[Jan 07, 2014, 10:55 am ET] - Share - Viewing Comments
The Steam Database
has details on a patch for Fallout 3
that rolled out
a few days ago that removes some variables with names like ShowCDKeyOnLaunch and LegacyKeyRegistryLocation that the posters on
shows the removal of Games for Windows LIVE functionality from
Bethesda's action/RPG sequel. This is by no means a stretch, as various other
games have recently removed support for Microsoft's DRM, including
Ultra Street Fighter IV
, and DiRT
amid rife speculation
that the service will soon end altogether following the closure of the GFWL
. This should theoretically be easy enough to check, but
reinstalling Fallout 3 here has resulted in errors keeping the game from
launching, but for what it's worth, we did not see any GFWL. Thanks
After getting the game to run (protip: Fallout
3 does not seem to appreciate dual-monitor setups), Fallout 3 ran without any
GFWL prompts. Update 2:
Upon closer examination, the game did install the
Games for Windows LIVE client, and when this was uninstalled, Fallout 3 will no
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||Re: Fallout 3 Removes GFWL?
||Jan 8, 2014, 03:02
Jerykk wrote on Jan 8, 2014, 01:58:
fiftykyu wrote on Jan 7, 2014, 23:28:
Orogogus wrote on Jan 7, 2014, 19:22:
fiftykyu wrote on Jan 7, 2014, 17:50:
A game that combined Elder Scrolls style open world with Dark Souls style combat might be a lot of fun. Seems Bethesda have gone in the opposite direction since Morrowind, though. Got the impression Witcher 3 was going for that combination, i.e. player skill based instead of mash R1 to kill everything, but we'll see how it turns out...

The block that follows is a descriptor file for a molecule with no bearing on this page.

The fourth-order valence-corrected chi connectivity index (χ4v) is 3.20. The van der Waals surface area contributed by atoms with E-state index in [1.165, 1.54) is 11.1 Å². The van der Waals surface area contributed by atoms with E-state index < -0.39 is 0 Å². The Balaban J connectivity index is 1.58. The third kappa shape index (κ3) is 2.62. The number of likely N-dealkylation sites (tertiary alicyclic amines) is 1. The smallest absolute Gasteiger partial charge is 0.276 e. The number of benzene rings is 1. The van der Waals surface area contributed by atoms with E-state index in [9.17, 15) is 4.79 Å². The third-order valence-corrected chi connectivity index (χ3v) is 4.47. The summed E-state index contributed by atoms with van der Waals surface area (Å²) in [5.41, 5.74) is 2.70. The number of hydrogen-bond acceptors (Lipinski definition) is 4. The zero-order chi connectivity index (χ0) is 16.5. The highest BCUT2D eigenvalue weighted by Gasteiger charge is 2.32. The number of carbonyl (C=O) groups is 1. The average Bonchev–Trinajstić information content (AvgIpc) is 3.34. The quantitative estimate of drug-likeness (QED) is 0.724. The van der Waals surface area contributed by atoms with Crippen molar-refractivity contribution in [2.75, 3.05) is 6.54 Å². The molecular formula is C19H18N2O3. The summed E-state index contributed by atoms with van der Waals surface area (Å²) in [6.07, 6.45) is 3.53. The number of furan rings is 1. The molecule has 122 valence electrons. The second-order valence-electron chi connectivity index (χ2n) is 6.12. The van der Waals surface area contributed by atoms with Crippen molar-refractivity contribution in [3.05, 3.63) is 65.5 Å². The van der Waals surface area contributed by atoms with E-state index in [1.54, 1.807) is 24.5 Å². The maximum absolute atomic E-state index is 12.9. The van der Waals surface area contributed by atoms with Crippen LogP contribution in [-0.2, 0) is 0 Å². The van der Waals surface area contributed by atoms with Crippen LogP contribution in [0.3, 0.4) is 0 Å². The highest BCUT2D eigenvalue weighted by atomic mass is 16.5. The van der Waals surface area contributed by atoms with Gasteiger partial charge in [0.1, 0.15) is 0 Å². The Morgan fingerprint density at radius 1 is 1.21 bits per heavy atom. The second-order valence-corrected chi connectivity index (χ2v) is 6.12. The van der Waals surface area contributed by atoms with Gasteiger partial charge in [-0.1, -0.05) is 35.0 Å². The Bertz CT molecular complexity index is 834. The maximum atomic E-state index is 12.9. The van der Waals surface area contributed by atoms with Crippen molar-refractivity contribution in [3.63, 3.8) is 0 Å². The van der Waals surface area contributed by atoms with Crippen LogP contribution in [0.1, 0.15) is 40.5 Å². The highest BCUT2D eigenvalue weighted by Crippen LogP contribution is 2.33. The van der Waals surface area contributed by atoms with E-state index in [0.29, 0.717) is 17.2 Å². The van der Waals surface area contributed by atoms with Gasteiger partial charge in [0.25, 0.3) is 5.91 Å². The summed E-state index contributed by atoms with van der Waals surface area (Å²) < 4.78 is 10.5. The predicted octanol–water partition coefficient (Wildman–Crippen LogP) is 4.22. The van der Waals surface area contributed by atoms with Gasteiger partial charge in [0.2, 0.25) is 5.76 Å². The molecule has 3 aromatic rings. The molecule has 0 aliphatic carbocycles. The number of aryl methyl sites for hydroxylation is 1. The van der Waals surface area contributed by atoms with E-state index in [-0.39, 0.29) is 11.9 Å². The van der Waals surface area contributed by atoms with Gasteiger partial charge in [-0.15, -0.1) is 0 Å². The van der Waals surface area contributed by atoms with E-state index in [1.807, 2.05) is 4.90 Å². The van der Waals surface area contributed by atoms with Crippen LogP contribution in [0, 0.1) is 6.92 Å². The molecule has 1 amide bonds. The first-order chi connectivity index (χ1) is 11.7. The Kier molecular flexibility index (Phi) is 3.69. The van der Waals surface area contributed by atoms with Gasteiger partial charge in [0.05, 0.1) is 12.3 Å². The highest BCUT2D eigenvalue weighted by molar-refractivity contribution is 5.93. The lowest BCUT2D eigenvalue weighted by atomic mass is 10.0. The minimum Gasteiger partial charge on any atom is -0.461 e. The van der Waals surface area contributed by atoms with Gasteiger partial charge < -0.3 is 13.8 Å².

You feel Morrowind was the epitome of player skill in combat in an Elder Scrolls game?
Ok, you got me. Thought it made sense in my head, but on the page it looks pretty confused. Afraid I'm mixing two separate combat things I'd love to see, i.e. no enemy scaling (Dark Souls fits here, plus Morrowind and many other games) and combat that's player-skill based. (Dark Souls fits here too but as you pointed out, Morrowind, welll... )
I guess one big problem with having combat player-skill based, though - what if the player sucks? If you can't beat the first boss, you're not going to tell all your friends to buy the game. For no reason at all I was reminded of this problem today, while playing Giana Sisters: Twisted Dreams.
Skill-based gameplay undermines roleplaying. If skill matters more than stats, then roles become meaningless because players can do whatever they're good at.
Which is why gunplay can be so hard. Do you make guns do less damage, which makes little sense, or do you make people terrible at aim, which can be frustrating (I always hate gunplay in the first level of Deus Ex, if I remember.)
Best case is Borderlands, where you magically can use guns that do more damage yet look identical. I'm ok with it, but whenever someone tries to add logic around it in-game it falls apart. Better to just not really acknowledge the mechanic.